The purpose is to get a basic idea of average use accross all our VM’s. We’re using this information as part of a virtual infrastructure review and redeployment. We have budget to replace aging ESX hardware and we’re taking the opportunity to tidy things up a bit.

The script is using the same framework as my dump-virtual-machine-info-as-xml script posted previously. I’ve grown quite fond of XML, although I’m sure I can definitely improve it…. for a start creating a proper schema.
Read the rest of this entry »

My VMware Test Environment

So I thought I’d share with you some background on the test environment I’m building, as I’ll be posting the scripts I’m developing to make it all happen… so a bit of context will hopefully help you.

My organization is currently going through a phase of massive expansion and as a result we’ve been given a little freedom to explore new technology and increase our knowledge and experience with VMware. To experiment with the new products and also to test changes to VM’s, we decided to build a small 2-node VMware cluster mimicking prod as closely as possible. Read the rest of this entry »

vHW Upgrade Risk Calculator v0.5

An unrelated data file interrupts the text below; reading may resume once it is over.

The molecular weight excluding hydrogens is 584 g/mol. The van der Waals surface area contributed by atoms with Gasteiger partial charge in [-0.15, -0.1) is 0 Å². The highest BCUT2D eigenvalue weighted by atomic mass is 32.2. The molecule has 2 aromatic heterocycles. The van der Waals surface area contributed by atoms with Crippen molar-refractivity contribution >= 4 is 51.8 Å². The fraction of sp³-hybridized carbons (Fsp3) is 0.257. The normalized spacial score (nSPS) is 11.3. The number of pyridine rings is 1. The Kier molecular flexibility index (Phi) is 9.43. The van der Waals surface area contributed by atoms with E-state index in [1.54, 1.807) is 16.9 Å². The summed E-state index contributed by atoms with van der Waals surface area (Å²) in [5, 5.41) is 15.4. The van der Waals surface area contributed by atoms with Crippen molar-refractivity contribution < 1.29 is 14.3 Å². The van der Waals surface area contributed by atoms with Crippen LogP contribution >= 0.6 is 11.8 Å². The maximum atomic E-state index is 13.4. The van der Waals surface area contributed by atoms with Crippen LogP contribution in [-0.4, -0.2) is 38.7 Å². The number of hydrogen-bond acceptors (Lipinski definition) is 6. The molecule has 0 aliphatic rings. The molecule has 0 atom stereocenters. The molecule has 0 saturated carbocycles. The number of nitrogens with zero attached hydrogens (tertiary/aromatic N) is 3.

One of the tasks on my plate is to upgrade the virtual hardware of approximately 300ish VM’s. We need this done to support backup using the VDAP mechanism through Commvault.

My environment is politically pretty complex, and we have no agreed maintenance window; This creates an interesting situation for upgrades of this scale. So I thought I’d knock up a bit of a risk calculator to try and identify which VM’s are likely to experience trouble during the vHW upgrade.

This is the first part of the project and will help us do the first stage of grouping and outage scheduling.

The next part, which I’m developing now, is a script to clone a batch of VM’s to an isolated VM test environment (a pair of ESX servers, on a duplicate, but isolated LAN segment).

Once we have a running clone of each batch, I can use Update Manager to do the tools and vHW upgrade, then run a testing script over them. This process will allow us to catch out the problematic VM’s ahead of time and schedule their upgrade in a more closely monitored way.